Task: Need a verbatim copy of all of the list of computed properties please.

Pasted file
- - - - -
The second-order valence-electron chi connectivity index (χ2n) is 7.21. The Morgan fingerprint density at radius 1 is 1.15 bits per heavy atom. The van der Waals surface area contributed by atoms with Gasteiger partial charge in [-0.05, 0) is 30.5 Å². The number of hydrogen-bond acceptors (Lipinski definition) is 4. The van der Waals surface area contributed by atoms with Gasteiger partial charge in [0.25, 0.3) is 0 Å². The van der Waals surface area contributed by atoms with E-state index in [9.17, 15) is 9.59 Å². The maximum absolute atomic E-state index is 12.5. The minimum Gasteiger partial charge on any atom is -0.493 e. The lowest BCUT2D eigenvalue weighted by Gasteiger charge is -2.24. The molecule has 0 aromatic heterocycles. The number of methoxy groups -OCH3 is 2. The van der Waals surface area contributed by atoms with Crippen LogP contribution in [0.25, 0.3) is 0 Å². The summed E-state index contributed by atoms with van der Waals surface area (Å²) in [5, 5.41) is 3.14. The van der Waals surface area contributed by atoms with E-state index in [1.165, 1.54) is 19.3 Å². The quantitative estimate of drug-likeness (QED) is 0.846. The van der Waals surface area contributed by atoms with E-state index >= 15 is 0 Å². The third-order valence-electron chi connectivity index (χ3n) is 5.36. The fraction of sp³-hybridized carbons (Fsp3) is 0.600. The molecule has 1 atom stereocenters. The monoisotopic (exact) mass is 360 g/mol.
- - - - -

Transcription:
The second-order valence-electron chi connectivity index (χ2n) is 7.21. The Morgan fingerprint density at radius 1 is 1.15 bits per heavy atom. The van der Waals surface area contributed by atoms with Gasteiger partial charge in [-0.05, 0) is 30.5 Å². The number of hydrogen-bond acceptors (Lipinski definition) is 4. The van der Waals surface area contributed by atoms with Gasteiger partial charge in [0.25, 0.3) is 0 Å². The van der Waals surface area contributed by atoms with E-state index in [9.17, 15) is 9.59 Å². The maximum absolute atomic E-state index is 12.5. The minimum Gasteiger partial charge on any atom is -0.493 e. The lowest BCUT2D eigenvalue weighted by Gasteiger charge is -2.24. The molecule has 0 aromatic heterocycles. The number of methoxy groups -OCH3 is 2. The van der Waals surface area contributed by atoms with Crippen LogP contribution in [0.25, 0.3) is 0 Å². The summed E-state index contributed by atoms with van der Waals surface area (Å²) in [5, 5.41) is 3.14. The van der Waals surface area contributed by atoms with E-state index in [1.165, 1.54) is 19.3 Å². The quantitative estimate of drug-likeness (QED) is 0.846. The van der Waals surface area contributed by atoms with E-state index >= 15 is 0 Å². The third-order valence-electron chi connectivity index (χ3n) is 5.36. The fraction of sp³-hybridized carbons (Fsp3) is 0.600. The molecule has 1 atom stereocenters. The monoisotopic (exact) mass is 360 g/mol.